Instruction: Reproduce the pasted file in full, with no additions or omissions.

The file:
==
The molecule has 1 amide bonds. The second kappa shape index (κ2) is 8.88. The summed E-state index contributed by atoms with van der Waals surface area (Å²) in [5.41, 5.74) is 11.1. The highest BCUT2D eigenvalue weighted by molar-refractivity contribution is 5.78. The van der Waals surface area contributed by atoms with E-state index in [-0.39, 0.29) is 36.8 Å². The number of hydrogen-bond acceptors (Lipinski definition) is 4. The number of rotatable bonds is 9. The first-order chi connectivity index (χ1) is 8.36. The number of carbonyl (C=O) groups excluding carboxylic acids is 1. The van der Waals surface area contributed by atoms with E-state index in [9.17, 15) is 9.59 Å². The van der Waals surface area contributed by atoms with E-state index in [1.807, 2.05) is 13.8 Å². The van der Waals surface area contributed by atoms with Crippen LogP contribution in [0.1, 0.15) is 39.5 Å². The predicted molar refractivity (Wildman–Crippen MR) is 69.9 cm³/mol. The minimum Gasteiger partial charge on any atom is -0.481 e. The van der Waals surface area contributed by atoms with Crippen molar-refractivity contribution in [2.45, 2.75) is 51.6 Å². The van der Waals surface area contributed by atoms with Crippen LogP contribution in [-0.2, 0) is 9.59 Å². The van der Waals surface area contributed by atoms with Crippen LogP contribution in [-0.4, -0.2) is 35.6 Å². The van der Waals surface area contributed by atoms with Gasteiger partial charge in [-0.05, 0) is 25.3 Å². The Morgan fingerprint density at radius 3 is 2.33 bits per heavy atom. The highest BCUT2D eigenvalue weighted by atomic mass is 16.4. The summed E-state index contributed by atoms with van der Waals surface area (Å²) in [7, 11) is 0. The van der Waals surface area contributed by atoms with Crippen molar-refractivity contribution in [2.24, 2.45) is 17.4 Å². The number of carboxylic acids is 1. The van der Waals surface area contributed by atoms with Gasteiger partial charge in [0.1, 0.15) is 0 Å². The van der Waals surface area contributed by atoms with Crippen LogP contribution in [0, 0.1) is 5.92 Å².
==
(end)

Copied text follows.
The molecule has 1 amide bonds. The second kappa shape index (κ2) is 8.88. The summed E-state index contributed by atoms with van der Waals surface area (Å²) in [5.41, 5.74) is 11.1. The highest BCUT2D eigenvalue weighted by molar-refractivity contribution is 5.78. The van der Waals surface area contributed by atoms with E-state index in [-0.39, 0.29) is 36.8 Å². The number of hydrogen-bond acceptors (Lipinski definition) is 4. The number of rotatable bonds is 9. The first-order chi connectivity index (χ1) is 8.36. The number of carbonyl (C=O) groups excluding carboxylic acids is 1. The van der Waals surface area contributed by atoms with E-state index in [9.17, 15) is 9.59 Å². The van der Waals surface area contributed by atoms with E-state index in [1.807, 2.05) is 13.8 Å². The van der Waals surface area contributed by atoms with Crippen LogP contribution in [0.1, 0.15) is 39.5 Å². The predicted molar refractivity (Wildman–Crippen MR) is 69.9 cm³/mol. The minimum Gasteiger partial charge on any atom is -0.481 e. The van der Waals surface area contributed by atoms with Crippen molar-refractivity contribution in [2.45, 2.75) is 51.6 Å². The van der Waals surface area contributed by atoms with Crippen LogP contribution in [-0.2, 0) is 9.59 Å². The van der Waals surface area contributed by atoms with Crippen LogP contribution in [-0.4, -0.2) is 35.6 Å². The van der Waals surface area contributed by atoms with Gasteiger partial charge in [-0.05, 0) is 25.3 Å². The Morgan fingerprint density at radius 3 is 2.33 bits per heavy atom. The highest BCUT2D eigenvalue weighted by atomic mass is 16.4. The summed E-state index contributed by atoms with van der Waals surface area (Å²) in [7, 11) is 0. The van der Waals surface area contributed by atoms with Crippen molar-refractivity contribution in [2.24, 2.45) is 17.4 Å². The number of carboxylic acids is 1. The van der Waals surface area contributed by atoms with Gasteiger partial charge in [0.1, 0.15) is 0 Å². The van der Waals surface area contributed by atoms with Crippen LogP contribution in [0, 0.1) is 5.92 Å².